I think it is very important to point out that your local bike shop does not make any money while they are on the phone talking to the factory rep about your bike. Any extra time on the phone is pulling profit out of their business—they do it to provide customer service, not to fatten their bottom line. This is one of the reasons that when I need a new bike I never shop around for a lower price—I always go directly to Zion Cyclery because I know that they take care of their customers after the sale (and that can’t be said about a lot of bike shops).

In my next article I will tell you more about the 2015 Trek Domane 6.9 and how I had it spec’d out.

 

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Cycling In Israel

Ramah Israel Bike Ride 2015

Ramah Israel Bike Ride 2015

Over the past twenty years I’ve spent a good deal of time photographing archaeological sites in the Levant (the countries of the eastern Mediterranean—Greece, Turkey, Israel, Jordan, Egypt, etc.). Unfortunately, camera equipment leaves little room for cycling gear, so I have rarely had the opportunity to ride a bike in the countries I visit, though I have occasionally been able to rent a cheap bike from a hotel. I just got back from Israel—and while I didn’t see a lot of cyclists there, I did run into some folks associated with the Ramah Israel Bike Ride 2015. This fundraising effort supports special needs programs for individuals with Down Syndrome, Autism, and a variety of other developmental and physical disabilities.

Judging from the bikes I saw these folks riding, most of them were not avid cyclists, but their dedication was remarkable! I met some of the riders at the ancient site of Gamla in the western Golan Heights—it was 104 degrees in the shade! As I was walking toward the archaeological site I saw several young women in cycling jerseys coming towards me—I asked if any of them spoke English and was surprised when they answered “yes.” Two lovely young women told me about their fundraising efforts and I told them I much I envied them for being able to ride in such a remarkable place! Apparently their group had stopped at this site because it was one of the few places in that area that had semi-proper restrooms available. Gamla is now a national park in Israel and a great place watch Griffon vultures as they catch the updrafts from the nearby cliffs where they nest.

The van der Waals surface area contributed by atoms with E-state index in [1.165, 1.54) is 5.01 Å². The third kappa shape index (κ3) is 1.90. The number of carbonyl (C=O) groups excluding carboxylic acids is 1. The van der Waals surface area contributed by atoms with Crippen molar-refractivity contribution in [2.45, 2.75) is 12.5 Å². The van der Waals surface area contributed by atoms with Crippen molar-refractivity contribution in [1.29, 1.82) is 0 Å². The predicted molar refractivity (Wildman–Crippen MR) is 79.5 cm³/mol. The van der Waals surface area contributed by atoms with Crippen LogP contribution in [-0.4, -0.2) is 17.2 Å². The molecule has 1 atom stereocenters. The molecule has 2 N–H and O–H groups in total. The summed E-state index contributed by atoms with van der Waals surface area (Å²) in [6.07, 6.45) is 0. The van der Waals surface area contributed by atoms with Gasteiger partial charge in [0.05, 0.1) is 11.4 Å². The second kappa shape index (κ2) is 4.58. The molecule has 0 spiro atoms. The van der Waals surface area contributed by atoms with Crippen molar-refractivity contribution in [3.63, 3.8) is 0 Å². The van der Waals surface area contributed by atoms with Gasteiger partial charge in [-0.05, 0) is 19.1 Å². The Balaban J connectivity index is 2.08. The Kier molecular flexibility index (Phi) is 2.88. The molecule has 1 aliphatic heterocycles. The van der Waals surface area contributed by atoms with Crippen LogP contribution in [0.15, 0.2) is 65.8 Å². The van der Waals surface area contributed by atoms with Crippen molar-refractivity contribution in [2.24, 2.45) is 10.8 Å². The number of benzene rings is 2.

A Roman Catapult Overlooking Ancient Gamla

A Roman Catapult (Scorpio) Overlooking Ancient Gamla (the Sea of Galilee is in the background)

By the way, if you have never heard of Gamla before don’t feel bad—unless you are a student of either Roman military history or Jewish history you’re probably not going to read about Gamla in your normal course of events. For the record, Gamla was the site of a month-long Roman siege during the Jewish Revolt of A.D. 67 (or, if you are Jewish, the Great Revolt of 67 C.E.). Over 9,000 Jews died at Gamla—a place where the unstoppable might of Vespasian’s legions met the heroic zeal of the Jews. Rome won that round (but their empire has long since been laid to rest).